NetHEAT is a spatial energy simulation model developed by IREES with the purpose of analysing heating and cooling demand and the expansion of heat and gas net infrastructures. NetHEAT aims to develop long-term heat supply scenarios and sustainable heat infrastructure strategies for municiaplities, infrastructure operations as well policy clients on the national and the European level. The simulation tool supports relevant stakeholders in their heat planning activities by mapping renewable heat sources, existing heat demand, heat supply infrastructure, and potentials for future infrastructure investments on local level. By simulating various heat supply scenarios, the model addresses questions such as the role of district heating networks within the future sustainable energy supply and framework conditions necessary to reach full decarbonisation of the heat supply. It allows a detailed assessment of heat distribution costs by considering specific conditions of existing infrastructures, streets and individual buildings.
The NetHEAT model can be used on a local level for specific municipal heat planning activities as well as on a regional and national level by providing generic data used as a guidance in infrastructure planning and comprehensive assessment of the heating and cooling supply.
For each scenario calculation the model uses information such as building locations and specific heat demand, infrastructure length calculated based on the street road length and the distance between heat generation and buildings, and land area type based on the construction density used to identify specific capital distribution cost and required investments. NetHEAT builds upon the Invert/EE-Lab bottom-up building simulation model which provides scenarios of space heating, hot water and cooling demand, building refurbishment intensity as well as heat savings cost curves. NetHEAT can be applied for analysis on any region, muncipality or for national and European-wide analysis. As input, it either utilises open GIS data or detailed data on heat infracture and connected buildings provided by clients. By using OpenStreetMap or other cadastral data the model filters and selects the residential and non-residential buildings of the analysed area and calculates the road length between heat sources and heat sinks. The Urban Atlas, CORINE Land Cover and Impecuniousness Density datasets provided by the European Copernicus Land Monitoring Service area are used to determine the availability of land area, its type, and to assess potential cost of infrastructure investments.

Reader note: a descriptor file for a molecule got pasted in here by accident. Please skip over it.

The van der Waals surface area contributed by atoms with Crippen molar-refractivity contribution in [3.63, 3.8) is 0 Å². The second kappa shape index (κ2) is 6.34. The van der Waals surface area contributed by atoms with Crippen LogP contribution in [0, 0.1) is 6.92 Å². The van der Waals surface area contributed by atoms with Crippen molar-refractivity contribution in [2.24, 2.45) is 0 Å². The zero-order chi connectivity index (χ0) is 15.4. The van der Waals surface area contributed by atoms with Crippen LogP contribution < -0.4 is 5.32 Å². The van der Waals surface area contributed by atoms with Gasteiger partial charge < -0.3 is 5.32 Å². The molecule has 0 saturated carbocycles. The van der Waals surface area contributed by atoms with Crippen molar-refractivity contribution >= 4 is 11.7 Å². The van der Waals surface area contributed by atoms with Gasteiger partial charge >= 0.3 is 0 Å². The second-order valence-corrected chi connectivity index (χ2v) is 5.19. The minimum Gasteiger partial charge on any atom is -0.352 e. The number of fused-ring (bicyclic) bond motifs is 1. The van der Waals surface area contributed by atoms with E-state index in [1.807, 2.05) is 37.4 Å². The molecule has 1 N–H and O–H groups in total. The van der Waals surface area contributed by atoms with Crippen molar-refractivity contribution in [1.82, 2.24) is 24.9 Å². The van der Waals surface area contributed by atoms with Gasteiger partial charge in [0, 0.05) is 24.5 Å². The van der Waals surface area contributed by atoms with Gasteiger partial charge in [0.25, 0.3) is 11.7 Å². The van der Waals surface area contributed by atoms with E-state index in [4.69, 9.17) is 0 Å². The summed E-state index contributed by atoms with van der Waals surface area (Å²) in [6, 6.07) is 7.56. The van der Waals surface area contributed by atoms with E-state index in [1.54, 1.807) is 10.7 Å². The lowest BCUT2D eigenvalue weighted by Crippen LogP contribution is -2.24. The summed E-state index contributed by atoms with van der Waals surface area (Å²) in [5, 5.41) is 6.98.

Example results: Development of heat densisties over time
Development of heat demand and heat density
- Simulation of long-term heat demand scenarios considering current building stock and policy framework
- Development of heat densities until 2050 on 100 x 100 Meter scale
Local RES-Heating and excess heat potentials and heat generation costs
- Integration in existing district heating networks
- Deep geothermal, large solar thermal, heat pumps, biomass plants
Analysis of redensification and expansion potential for heat supply infrastructure
- Quantification of buildings / heat customers on a 100 x 100-meter scale
- Connected buildings to district heating or gas grids
Calculation of specific construction costs for heat infrastructures
- Based on road and building accessibility
- Considering of specific sealing density on 100 x 100-meter scale
Simulation of heat infrastructure expansion and linear heat density
- Optimal expansion of district heating networks or gas grids
- Detailed simulation on street level scale
- Calculation of CAPEX and OPEX for heat infrastructure
Customers and selected references
We apply the NetHEAT in projects for municipalities and local utilities as well as within research and evaluation projects on national and European level.
Please contact us if you are interested to learn more about the NetHEAT model. We are looking forward to supporting you with the implementation of decarbonistion strategies and the transformation of local heating and cooling supply.